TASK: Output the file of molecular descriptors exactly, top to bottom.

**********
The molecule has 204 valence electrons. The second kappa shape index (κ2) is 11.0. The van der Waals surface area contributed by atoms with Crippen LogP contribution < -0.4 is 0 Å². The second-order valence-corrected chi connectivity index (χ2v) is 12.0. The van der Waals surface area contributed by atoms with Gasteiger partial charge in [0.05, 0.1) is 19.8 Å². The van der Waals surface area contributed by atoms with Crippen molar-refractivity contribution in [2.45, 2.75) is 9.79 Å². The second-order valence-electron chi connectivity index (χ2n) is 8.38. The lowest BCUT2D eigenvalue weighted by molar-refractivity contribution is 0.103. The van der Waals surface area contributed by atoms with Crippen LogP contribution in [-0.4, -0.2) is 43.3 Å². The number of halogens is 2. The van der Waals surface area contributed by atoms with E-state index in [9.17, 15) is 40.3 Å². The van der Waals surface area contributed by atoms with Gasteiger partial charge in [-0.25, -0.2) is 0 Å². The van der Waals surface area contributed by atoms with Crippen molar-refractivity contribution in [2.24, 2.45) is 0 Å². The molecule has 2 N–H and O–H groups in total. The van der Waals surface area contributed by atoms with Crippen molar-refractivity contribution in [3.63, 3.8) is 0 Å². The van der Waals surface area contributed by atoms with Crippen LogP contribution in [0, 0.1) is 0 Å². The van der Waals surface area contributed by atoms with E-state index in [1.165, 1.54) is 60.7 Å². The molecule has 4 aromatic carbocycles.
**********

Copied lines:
The molecule has 204 valence electrons. The second kappa shape index (κ2) is 11.0. The van der Waals surface area contributed by atoms with Crippen LogP contribution < -0.4 is 0 Å². The second-order valence-corrected chi connectivity index (χ2v) is 12.0. The van der Waals surface area contributed by atoms with Gasteiger partial charge in [0.05, 0.1) is 19.8 Å². The van der Waals surface area contributed by atoms with Crippen molar-refractivity contribution in [2.45, 2.75) is 9.79 Å². The second-order valence-electron chi connectivity index (χ2n) is 8.38. The lowest BCUT2D eigenvalue weighted by molar-refractivity contribution is 0.103. The van der Waals surface area contributed by atoms with Crippen LogP contribution in [-0.4, -0.2) is 43.3 Å². The number of halogens is 2. The van der Waals surface area contributed by atoms with E-state index in [9.17, 15) is 40.3 Å². The van der Waals surface area contributed by atoms with Gasteiger partial charge in [-0.25, -0.2) is 0 Å². The van der Waals surface area contributed by atoms with Crippen molar-refractivity contribution in [2.24, 2.45) is 0 Å². The molecule has 2 N–H and O–H groups in total. The van der Waals surface area contributed by atoms with Crippen molar-refractivity contribution in [3.63, 3.8) is 0 Å². The van der Waals surface area contributed by atoms with Crippen LogP contribution in [0, 0.1) is 0 Å². The van der Waals surface area contributed by atoms with E-state index in [1.165, 1.54) is 60.7 Å². The molecule has 4 aromatic carbocycles.